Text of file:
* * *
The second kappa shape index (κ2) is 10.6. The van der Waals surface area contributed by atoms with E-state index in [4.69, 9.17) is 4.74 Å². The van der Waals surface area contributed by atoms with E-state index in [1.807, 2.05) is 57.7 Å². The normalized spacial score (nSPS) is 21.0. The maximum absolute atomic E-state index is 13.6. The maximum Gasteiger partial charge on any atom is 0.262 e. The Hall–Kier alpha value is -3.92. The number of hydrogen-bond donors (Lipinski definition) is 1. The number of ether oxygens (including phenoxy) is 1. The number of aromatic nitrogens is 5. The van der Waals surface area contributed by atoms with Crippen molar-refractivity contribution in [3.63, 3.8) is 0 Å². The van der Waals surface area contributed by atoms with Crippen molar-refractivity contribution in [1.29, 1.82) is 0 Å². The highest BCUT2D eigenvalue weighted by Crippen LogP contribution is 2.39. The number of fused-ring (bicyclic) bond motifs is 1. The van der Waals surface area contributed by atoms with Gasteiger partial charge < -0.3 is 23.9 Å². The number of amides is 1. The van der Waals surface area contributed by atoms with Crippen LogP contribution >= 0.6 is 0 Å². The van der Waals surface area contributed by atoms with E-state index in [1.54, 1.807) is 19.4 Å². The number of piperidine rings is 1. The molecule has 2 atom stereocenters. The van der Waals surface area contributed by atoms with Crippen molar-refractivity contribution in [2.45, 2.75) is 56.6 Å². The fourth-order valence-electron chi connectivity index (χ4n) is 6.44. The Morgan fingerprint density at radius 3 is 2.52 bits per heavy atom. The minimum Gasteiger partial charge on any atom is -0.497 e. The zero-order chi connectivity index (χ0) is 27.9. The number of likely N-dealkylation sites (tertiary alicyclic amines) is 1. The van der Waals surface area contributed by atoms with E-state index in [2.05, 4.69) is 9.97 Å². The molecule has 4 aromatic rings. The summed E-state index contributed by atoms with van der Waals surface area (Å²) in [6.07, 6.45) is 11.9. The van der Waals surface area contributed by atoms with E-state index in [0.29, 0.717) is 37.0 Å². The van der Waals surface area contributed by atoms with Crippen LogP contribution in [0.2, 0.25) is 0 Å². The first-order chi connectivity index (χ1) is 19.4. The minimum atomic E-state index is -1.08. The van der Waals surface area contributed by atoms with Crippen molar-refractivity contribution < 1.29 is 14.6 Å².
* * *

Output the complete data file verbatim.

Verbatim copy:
The second kappa shape index (κ2) is 10.6. The van der Waals surface area contributed by atoms with E-state index in [4.69, 9.17) is 4.74 Å². The van der Waals surface area contributed by atoms with E-state index in [1.807, 2.05) is 57.7 Å². The normalized spacial score (nSPS) is 21.0. The maximum absolute atomic E-state index is 13.6. The maximum Gasteiger partial charge on any atom is 0.262 e. The Hall–Kier alpha value is -3.92. The number of hydrogen-bond donors (Lipinski definition) is 1. The number of ether oxygens (including phenoxy) is 1. The number of aromatic nitrogens is 5. The van der Waals surface area contributed by atoms with Crippen molar-refractivity contribution in [3.63, 3.8) is 0 Å². The van der Waals surface area contributed by atoms with Crippen molar-refractivity contribution in [1.29, 1.82) is 0 Å². The highest BCUT2D eigenvalue weighted by Crippen LogP contribution is 2.39. The number of fused-ring (bicyclic) bond motifs is 1. The van der Waals surface area contributed by atoms with Gasteiger partial charge < -0.3 is 23.9 Å². The number of amides is 1. The van der Waals surface area contributed by atoms with Crippen LogP contribution >= 0.6 is 0 Å². The van der Waals surface area contributed by atoms with E-state index in [1.54, 1.807) is 19.4 Å². The number of piperidine rings is 1. The molecule has 2 atom stereocenters. The van der Waals surface area contributed by atoms with Crippen molar-refractivity contribution in [2.45, 2.75) is 56.6 Å². The fourth-order valence-electron chi connectivity index (χ4n) is 6.44. The Morgan fingerprint density at radius 3 is 2.52 bits per heavy atom. The minimum Gasteiger partial charge on any atom is -0.497 e. The zero-order chi connectivity index (χ0) is 27.9. The number of likely N-dealkylation sites (tertiary alicyclic amines) is 1. The van der Waals surface area contributed by atoms with E-state index in [2.05, 4.69) is 9.97 Å². The molecule has 4 aromatic rings. The summed E-state index contributed by atoms with van der Waals surface area (Å²) in [6.07, 6.45) is 11.9. The van der Waals surface area contributed by atoms with E-state index in [0.29, 0.717) is 37.0 Å². The van der Waals surface area contributed by atoms with Crippen LogP contribution in [0.2, 0.25) is 0 Å². The first-order chi connectivity index (χ1) is 19.4. The minimum atomic E-state index is -1.08. The van der Waals surface area contributed by atoms with Crippen molar-refractivity contribution < 1.29 is 14.6 Å².